Iced Earth – Dystopia
(Power / Thrash Metal)
Iced Earth is a band with a lot of history: Founded as Purgatory in 1984 and then renamed to Iced Earth, 11 albums (excluding the Live albums) and six different vocalists (counting Matt Barlow twice). Dystopia is the debut of the sixth named Stu Block after Matt Barlow unfortunately retired a second time. How does the Canadian fare following the footsteps of his predecessor and the legacy he left behind? The other question is: how’s the music now, after the two Something wicked-storyline concept albums Framing armageddon and The crucible of man, which, in their own right, have been good, but different and somehow like a musical, figuratively.
The intro to the first song Dystopia sounds somewhat familiar and, to me, creates an association with a march on something. That may stem from the intro to The glorious burden although this one is heavy on guitars. After 62 seconds Stu puts an end to this with a nice roar that starts the main part of the song. Fast drumming and Schaffer style rhythm guitar remind me of Creator failure, only in fast, which makes me hope this continues throughout the remaining tracks. And it does! Boiling point and Days of rage make my heart leap-frog at the pure energy and speed.
But as we all know, Iced Earth is not just about speed and thrashy riffing but also slow titles with a catchy chorus. This is where Anguish of youth and End of innocence come in. The first shares similarities with Melancholy where the latter can be compared to Ghost of freedom which makes them both a typical Iced Earth song, only catered to a different voice.
Halfway through the songs you get a good enough picture for a short comparison of the previous one-and-only voice of Iced Earth and the new one. The biggest thing I noticed is that Matt and Stu sound quite similar on those low and strong parts. Since those make up the majority of the songs this is a big win. Where Stu falls short is the soft and sentimental songs (take End of innocence as mentioned in the previous paragraph and listen to Ghost of freedom afterwards). He can sing for sure and it sounds well but this is where Matt really shined and why his songs are a legacy (in a rhyme? *scnr*). Last thing to mention are the high screams and, although Stu is capable of going up high, Matt wins this one too. I like his screams much better. They have more charisma, more power. I can’t imagine Dracula sung by any other than Matt Barlow. But given Stu’s background I’d really rather prefer Iced Earth incorporate more rough edges and utilize his growling capabilities occasionally.
This album is a step back and forth at the same time. Forward, because of a new vocalist (the third in a row). Forward, because the music is a step away from the previous concept albums being the step back at the same time. It’s a step back to the kind of music that defined the band the years before. After the two heavy-weight predecessors this feels light-weight, energetic and fresh. Without discrediting Jon Schaffer and his recent work – which I really like – one might say he found back his manhood. The overall tone of the music is dark, very similar to Burnt offerings, but much more accessible. The sturcture of the songs is more simple, only at a faster pace.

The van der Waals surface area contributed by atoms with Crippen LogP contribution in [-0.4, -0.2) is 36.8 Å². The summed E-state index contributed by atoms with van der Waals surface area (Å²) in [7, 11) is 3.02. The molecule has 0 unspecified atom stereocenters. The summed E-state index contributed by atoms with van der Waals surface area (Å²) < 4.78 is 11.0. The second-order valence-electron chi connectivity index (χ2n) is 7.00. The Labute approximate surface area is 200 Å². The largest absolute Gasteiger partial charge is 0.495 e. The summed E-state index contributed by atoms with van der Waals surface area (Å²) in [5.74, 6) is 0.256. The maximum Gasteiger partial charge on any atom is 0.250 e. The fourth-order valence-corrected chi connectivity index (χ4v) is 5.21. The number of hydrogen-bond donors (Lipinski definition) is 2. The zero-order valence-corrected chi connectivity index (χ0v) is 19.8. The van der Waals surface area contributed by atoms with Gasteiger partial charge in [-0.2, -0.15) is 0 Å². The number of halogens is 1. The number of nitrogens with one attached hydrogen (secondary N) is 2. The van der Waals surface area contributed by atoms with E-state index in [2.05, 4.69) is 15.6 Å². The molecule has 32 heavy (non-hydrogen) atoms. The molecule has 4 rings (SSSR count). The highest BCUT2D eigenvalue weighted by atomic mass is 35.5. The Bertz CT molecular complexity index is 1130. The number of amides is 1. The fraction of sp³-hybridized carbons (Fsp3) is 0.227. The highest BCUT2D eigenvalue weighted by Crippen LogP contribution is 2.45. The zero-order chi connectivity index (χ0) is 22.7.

Although the second half of the album isn’t stuffed with outstanding songs like Boiling point or Days of rage it is still solid and entertaining quality music. One thing that I am missing are iconic riffs and extended instrument-only parts such as in The coming curse or Travel in stygian. As a matter of fact, songs of such complexity are completely missing. But this is also why this album feels fresh. It is simple and straightforward. Another thing that “bothers” me and that draws a comparison to another album which introduced a new vocalist after Matt Barlow leaving, is the technique with which the vocals are recorded. The way Stu Block and Tim Owens emphasize words is very similar in every song. Even though each song is different – as was the case on The glorious burden – there’s a sense of repetition to all of them.
I definitely hope Stu Block stays. He’s done a good job and already proved to me that he can do it live on stage, too. Not just his stuff, but also Tim Owens’ songs and all the Barlow classics! I’m looking forward to next year’s release which is scheduled for february. The band had enough time to get used to Stu’s style of singing which may result in more diversity and maybe even the comeback of the complex songs.
This being back to the roots I award: 6 of 10 heavy riffs
Tracklist and links:
Review Ratings Explained
- Dystopia (6 Heavy riffs)
- Anthem (6 Heavy riffs)
- Boiling point (8 Heavy riffs)
- Anguish of youth (7 Heavy riffs)
- V (7 Heavy riffs)
- Dark city (6 Heavy riffs)
- Equilibrium (4 Heavy riffs)
- Days of rage (7 Heavy riffs)
- End of innocence (5 Heavy riffs)
- Soylent green (6 Heavy riffs)
- Iron will (5 Heavy riffs)
- Tragedy and triumph (6 Heavy riffs)
- Anthem (String mix) (7 Heavy riffs)